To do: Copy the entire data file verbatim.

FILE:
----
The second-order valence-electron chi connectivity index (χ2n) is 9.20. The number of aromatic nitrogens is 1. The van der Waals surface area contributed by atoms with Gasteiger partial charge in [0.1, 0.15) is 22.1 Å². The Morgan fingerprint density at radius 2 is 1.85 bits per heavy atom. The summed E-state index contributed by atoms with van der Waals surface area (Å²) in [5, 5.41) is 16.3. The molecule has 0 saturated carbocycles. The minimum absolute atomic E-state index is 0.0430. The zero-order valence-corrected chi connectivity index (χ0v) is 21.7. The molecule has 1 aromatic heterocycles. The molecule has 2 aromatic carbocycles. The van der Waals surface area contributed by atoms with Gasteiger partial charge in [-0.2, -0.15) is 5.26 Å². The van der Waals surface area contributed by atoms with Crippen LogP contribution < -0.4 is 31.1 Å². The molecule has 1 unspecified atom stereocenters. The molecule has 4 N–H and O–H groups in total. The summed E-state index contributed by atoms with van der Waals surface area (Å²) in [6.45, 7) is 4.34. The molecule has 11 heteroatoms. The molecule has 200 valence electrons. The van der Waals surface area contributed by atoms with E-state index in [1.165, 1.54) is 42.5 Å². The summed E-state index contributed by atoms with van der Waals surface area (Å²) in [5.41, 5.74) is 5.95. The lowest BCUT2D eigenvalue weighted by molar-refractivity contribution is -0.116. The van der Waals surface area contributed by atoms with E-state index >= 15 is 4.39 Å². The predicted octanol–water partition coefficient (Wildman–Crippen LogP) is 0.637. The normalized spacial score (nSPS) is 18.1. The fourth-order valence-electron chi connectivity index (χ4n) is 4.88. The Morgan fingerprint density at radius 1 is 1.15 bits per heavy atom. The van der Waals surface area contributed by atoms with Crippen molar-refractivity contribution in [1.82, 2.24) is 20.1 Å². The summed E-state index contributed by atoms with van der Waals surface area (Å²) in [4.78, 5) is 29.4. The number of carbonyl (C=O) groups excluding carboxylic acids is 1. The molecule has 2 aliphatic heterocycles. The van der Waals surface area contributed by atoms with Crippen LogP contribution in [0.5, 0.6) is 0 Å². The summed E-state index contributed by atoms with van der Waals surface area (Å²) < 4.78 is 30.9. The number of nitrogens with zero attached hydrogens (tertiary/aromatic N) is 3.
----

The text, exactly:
The second-order valence-electron chi connectivity index (χ2n) is 9.20. The number of aromatic nitrogens is 1. The van der Waals surface area contributed by atoms with Gasteiger partial charge in [0.1, 0.15) is 22.1 Å². The Morgan fingerprint density at radius 2 is 1.85 bits per heavy atom. The summed E-state index contributed by atoms with van der Waals surface area (Å²) in [5, 5.41) is 16.3. The molecule has 0 saturated carbocycles. The minimum absolute atomic E-state index is 0.0430. The zero-order valence-corrected chi connectivity index (χ0v) is 21.7. The molecule has 1 aromatic heterocycles. The molecule has 2 aromatic carbocycles. The van der Waals surface area contributed by atoms with Gasteiger partial charge in [-0.2, -0.15) is 5.26 Å². The van der Waals surface area contributed by atoms with Crippen LogP contribution < -0.4 is 31.1 Å². The molecule has 1 unspecified atom stereocenters. The molecule has 4 N–H and O–H groups in total. The summed E-state index contributed by atoms with van der Waals surface area (Å²) in [6.45, 7) is 4.34. The molecule has 11 heteroatoms. The molecule has 200 valence electrons. The van der Waals surface area contributed by atoms with E-state index in [1.165, 1.54) is 42.5 Å². The summed E-state index contributed by atoms with van der Waals surface area (Å²) in [5.41, 5.74) is 5.95. The lowest BCUT2D eigenvalue weighted by molar-refractivity contribution is -0.116. The van der Waals surface area contributed by atoms with E-state index >= 15 is 4.39 Å². The predicted octanol–water partition coefficient (Wildman–Crippen LogP) is 0.637. The normalized spacial score (nSPS) is 18.1. The fourth-order valence-electron chi connectivity index (χ4n) is 4.88. The Morgan fingerprint density at radius 1 is 1.15 bits per heavy atom. The van der Waals surface area contributed by atoms with Crippen molar-refractivity contribution in [1.82, 2.24) is 20.1 Å². The summed E-state index contributed by atoms with van der Waals surface area (Å²) in [4.78, 5) is 29.4. The number of carbonyl (C=O) groups excluding carboxylic acids is 1. The molecule has 2 aliphatic heterocycles. The van der Waals surface area contributed by atoms with Crippen LogP contribution in [0.5, 0.6) is 0 Å². The summed E-state index contributed by atoms with van der Waals surface area (Å²) < 4.78 is 30.9. The number of nitrogens with zero attached hydrogens (tertiary/aromatic N) is 3.